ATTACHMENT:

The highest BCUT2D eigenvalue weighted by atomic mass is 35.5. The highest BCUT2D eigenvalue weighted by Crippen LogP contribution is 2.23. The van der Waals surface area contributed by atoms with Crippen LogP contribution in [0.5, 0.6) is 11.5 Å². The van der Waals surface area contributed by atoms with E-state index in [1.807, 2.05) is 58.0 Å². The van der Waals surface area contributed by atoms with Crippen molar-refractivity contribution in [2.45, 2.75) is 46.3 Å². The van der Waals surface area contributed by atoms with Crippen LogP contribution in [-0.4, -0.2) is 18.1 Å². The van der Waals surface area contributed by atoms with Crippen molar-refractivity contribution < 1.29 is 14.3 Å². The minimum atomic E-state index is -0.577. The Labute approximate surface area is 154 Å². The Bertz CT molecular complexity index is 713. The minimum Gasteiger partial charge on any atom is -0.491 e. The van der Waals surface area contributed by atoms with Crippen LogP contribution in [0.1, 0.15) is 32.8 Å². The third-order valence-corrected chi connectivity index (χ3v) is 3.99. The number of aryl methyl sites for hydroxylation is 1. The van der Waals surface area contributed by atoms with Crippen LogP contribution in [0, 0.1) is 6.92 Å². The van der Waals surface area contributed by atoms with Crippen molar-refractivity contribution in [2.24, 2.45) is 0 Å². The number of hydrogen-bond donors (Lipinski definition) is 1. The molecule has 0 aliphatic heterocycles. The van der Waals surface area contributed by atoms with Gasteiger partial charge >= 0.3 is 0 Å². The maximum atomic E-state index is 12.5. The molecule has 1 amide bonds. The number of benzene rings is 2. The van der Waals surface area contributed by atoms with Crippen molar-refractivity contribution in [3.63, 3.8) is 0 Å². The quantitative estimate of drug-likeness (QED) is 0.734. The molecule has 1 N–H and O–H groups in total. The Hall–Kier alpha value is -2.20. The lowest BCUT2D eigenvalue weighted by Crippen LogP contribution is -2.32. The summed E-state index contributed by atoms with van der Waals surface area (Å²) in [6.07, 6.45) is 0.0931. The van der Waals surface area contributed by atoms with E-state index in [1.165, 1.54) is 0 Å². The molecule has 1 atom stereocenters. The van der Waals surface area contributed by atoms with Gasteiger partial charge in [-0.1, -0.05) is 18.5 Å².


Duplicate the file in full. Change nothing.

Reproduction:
The highest BCUT2D eigenvalue weighted by atomic mass is 35.5. The highest BCUT2D eigenvalue weighted by Crippen LogP contribution is 2.23. The van der Waals surface area contributed by atoms with Crippen LogP contribution in [0.5, 0.6) is 11.5 Å². The van der Waals surface area contributed by atoms with E-state index in [1.807, 2.05) is 58.0 Å². The van der Waals surface area contributed by atoms with Crippen molar-refractivity contribution in [2.45, 2.75) is 46.3 Å². The van der Waals surface area contributed by atoms with Crippen LogP contribution in [-0.4, -0.2) is 18.1 Å². The van der Waals surface area contributed by atoms with Crippen molar-refractivity contribution < 1.29 is 14.3 Å². The minimum atomic E-state index is -0.577. The Labute approximate surface area is 154 Å². The Bertz CT molecular complexity index is 713. The minimum Gasteiger partial charge on any atom is -0.491 e. The van der Waals surface area contributed by atoms with Crippen LogP contribution in [0.1, 0.15) is 32.8 Å². The third-order valence-corrected chi connectivity index (χ3v) is 3.99. The number of aryl methyl sites for hydroxylation is 1. The van der Waals surface area contributed by atoms with Crippen LogP contribution in [0, 0.1) is 6.92 Å². The van der Waals surface area contributed by atoms with Crippen molar-refractivity contribution in [2.24, 2.45) is 0 Å². The number of hydrogen-bond donors (Lipinski definition) is 1. The molecule has 0 aliphatic heterocycles. The van der Waals surface area contributed by atoms with Gasteiger partial charge >= 0.3 is 0 Å². The maximum atomic E-state index is 12.5. The molecule has 1 amide bonds. The number of benzene rings is 2. The van der Waals surface area contributed by atoms with Crippen molar-refractivity contribution in [3.63, 3.8) is 0 Å². The quantitative estimate of drug-likeness (QED) is 0.734. The molecule has 1 N–H and O–H groups in total. The Hall–Kier alpha value is -2.20. The lowest BCUT2D eigenvalue weighted by Crippen LogP contribution is -2.32. The summed E-state index contributed by atoms with van der Waals surface area (Å²) in [6.07, 6.45) is 0.0931. The van der Waals surface area contributed by atoms with E-state index in [1.165, 1.54) is 0 Å². The molecule has 1 atom stereocenters. The van der Waals surface area contributed by atoms with Gasteiger partial charge in [-0.1, -0.05) is 18.5 Å².